Rob Kuijt's Testing Blog
Visual Studio Team System 2010 – Episode 2: No Risk No Test  
Tuesday, February 10, 2009, 08:08 PM - ALM, Quality, Testing, TMap®, Rosario
Posted by Rob Kuijt
In episode 1, Clemens introduced the focus of Visual Studio Team System 2010 on the collaborative effort between the tester and the other roles in the application lifecycle. In this second episode I will start with a short introduction on testing.

Testing is not an aim in itself! Testing is, in fact, a balancing act. What risks must be covered, what results are to be delivered and how much time and money can be spend, based on rational and economic grounds?

The right test strategy will balance among risks and costs .

Testing supplies insight in the difference between the actual and the required status of an object. Where quality is roughly to be described as 'meeting the requirements and expectations', testing delivers information on the quality.

In this, there is no difference for developers who are testing, specialist testers during system testing or generalist testers during the final acceptance test. Choosing the right test strategy is a joined effort between every tester and the other roles in the application lifecycle. This collaboration is needed because, beside insight in the business risks, much (technical and test) knowledge is needed to find the most important defects as early as possible at the lowest price.

The collaboration doesn't stop after choosing the best test strategy. After designing the test cases, also test execution must be organized as a joined effort. Collaboration between the different roles in the application lifecycle is not self-evident. By nature, it looks like developers and testers don't (want to) understand each other. Having this attitude, it is difficult to find out you need each other to deliver software of good quality.

...don’t (want to) understand each other.

The consequence of this virtual (and sometimes real) wall is calamitous for quality. Many bugs arise by doing wrong assumptions and interpretations of the, in generally, unclear specifications and requirements. Reporting, analyzing and resolving these bugs take a lot of time, especially when they prove to be not reproducible or wrong.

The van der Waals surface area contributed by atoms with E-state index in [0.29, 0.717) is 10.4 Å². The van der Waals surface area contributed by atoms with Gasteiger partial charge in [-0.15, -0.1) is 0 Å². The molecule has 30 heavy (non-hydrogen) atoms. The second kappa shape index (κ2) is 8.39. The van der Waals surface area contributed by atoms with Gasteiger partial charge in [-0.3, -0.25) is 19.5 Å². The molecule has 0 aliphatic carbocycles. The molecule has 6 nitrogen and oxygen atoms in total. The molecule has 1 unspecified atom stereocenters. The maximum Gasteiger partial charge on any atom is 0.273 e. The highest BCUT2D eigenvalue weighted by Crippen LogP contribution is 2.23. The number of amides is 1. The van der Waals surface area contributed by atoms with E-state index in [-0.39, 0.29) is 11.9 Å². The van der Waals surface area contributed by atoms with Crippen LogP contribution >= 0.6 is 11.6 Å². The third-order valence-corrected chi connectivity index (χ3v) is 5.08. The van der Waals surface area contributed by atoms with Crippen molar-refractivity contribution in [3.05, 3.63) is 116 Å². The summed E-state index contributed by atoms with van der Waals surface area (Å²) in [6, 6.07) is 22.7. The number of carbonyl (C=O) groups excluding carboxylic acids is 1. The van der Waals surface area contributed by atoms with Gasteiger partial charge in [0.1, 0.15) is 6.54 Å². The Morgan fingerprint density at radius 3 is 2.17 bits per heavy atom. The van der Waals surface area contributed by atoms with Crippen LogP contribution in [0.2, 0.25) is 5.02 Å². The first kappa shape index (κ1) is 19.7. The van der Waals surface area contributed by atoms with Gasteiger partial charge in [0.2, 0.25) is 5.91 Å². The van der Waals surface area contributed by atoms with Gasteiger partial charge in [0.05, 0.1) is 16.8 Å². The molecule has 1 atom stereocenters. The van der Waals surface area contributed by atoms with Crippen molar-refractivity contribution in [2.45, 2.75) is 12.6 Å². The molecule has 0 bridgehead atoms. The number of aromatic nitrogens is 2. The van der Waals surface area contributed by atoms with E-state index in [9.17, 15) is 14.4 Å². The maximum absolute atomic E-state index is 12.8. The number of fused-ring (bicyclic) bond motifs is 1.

An Example: After a development project of 5 man year, testing is done by a team of generalist testers. With much enthusiasm the test team executes the test cases they designed during the building of the system. After 3 months the verdict is given: Negative release advice, because of (8) blocking and (22) big defects, the test team gives the advice NOT to go into production. As you may understand this was a big disappointment for both the project team as the business department. A taskforce was established to keep the delay (damage) in control. After the defect analysis the general feeling became better, after filtering the test faults (20%), the functional wishes (20%) and changes (not passed through to the testers; 30%) the repair costs were approximately 200 hours ( for the remaining 30%). In fact the development team had done a great job. Better communication from both sides, before and during test execution, probably had made the verdict a, celebration worthy, positive release advice. Much, much better than this cold shower!

The above paragraphs show that the collaboration between the tester and developer is important for success. If the collaboration between the different roles in the application lifecycle is not actively stimulated and facilitated, the proverbial wall will arise.

In the next episode Clemens shows us how Visual Studio Team System 2010 will support and stimulate this collaboration...

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